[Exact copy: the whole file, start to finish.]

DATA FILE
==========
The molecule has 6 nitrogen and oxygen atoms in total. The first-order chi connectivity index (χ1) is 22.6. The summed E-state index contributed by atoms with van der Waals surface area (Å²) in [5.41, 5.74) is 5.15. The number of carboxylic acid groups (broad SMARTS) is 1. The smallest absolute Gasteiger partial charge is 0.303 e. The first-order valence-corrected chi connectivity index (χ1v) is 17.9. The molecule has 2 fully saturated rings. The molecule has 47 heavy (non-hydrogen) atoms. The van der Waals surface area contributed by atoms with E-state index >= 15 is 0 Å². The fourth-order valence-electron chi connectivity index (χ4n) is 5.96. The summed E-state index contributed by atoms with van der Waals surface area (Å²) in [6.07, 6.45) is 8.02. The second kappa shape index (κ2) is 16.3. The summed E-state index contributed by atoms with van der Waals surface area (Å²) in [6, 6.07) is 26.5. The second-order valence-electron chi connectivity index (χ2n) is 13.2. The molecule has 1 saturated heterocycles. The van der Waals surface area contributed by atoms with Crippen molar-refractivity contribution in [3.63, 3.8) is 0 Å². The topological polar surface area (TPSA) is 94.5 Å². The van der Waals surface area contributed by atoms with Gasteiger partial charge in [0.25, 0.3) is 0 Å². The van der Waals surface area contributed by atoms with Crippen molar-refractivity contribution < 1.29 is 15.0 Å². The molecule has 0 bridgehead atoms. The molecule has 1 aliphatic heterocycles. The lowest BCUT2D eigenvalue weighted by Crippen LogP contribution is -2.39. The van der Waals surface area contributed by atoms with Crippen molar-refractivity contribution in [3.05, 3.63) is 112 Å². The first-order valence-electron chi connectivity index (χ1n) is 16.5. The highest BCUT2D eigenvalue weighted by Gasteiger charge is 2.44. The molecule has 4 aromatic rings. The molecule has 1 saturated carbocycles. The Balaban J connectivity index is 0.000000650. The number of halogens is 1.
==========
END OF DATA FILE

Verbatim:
The molecule has 6 nitrogen and oxygen atoms in total. The first-order chi connectivity index (χ1) is 22.6. The summed E-state index contributed by atoms with van der Waals surface area (Å²) in [5.41, 5.74) is 5.15. The number of carboxylic acid groups (broad SMARTS) is 1. The smallest absolute Gasteiger partial charge is 0.303 e. The first-order valence-corrected chi connectivity index (χ1v) is 17.9. The molecule has 2 fully saturated rings. The molecule has 47 heavy (non-hydrogen) atoms. The van der Waals surface area contributed by atoms with E-state index >= 15 is 0 Å². The fourth-order valence-electron chi connectivity index (χ4n) is 5.96. The summed E-state index contributed by atoms with van der Waals surface area (Å²) in [6.07, 6.45) is 8.02. The second kappa shape index (κ2) is 16.3. The summed E-state index contributed by atoms with van der Waals surface area (Å²) in [6, 6.07) is 26.5. The second-order valence-electron chi connectivity index (χ2n) is 13.2. The molecule has 1 saturated heterocycles. The van der Waals surface area contributed by atoms with Crippen molar-refractivity contribution in [3.63, 3.8) is 0 Å². The topological polar surface area (TPSA) is 94.5 Å². The van der Waals surface area contributed by atoms with Gasteiger partial charge in [0.25, 0.3) is 0 Å². The van der Waals surface area contributed by atoms with Crippen molar-refractivity contribution < 1.29 is 15.0 Å². The molecule has 0 bridgehead atoms. The molecule has 1 aliphatic heterocycles. The lowest BCUT2D eigenvalue weighted by Crippen LogP contribution is -2.39. The van der Waals surface area contributed by atoms with Crippen molar-refractivity contribution in [3.05, 3.63) is 112 Å². The first-order valence-electron chi connectivity index (χ1n) is 16.5. The highest BCUT2D eigenvalue weighted by Gasteiger charge is 2.44. The molecule has 4 aromatic rings. The molecule has 1 saturated carbocycles. The Balaban J connectivity index is 0.000000650. The number of halogens is 1.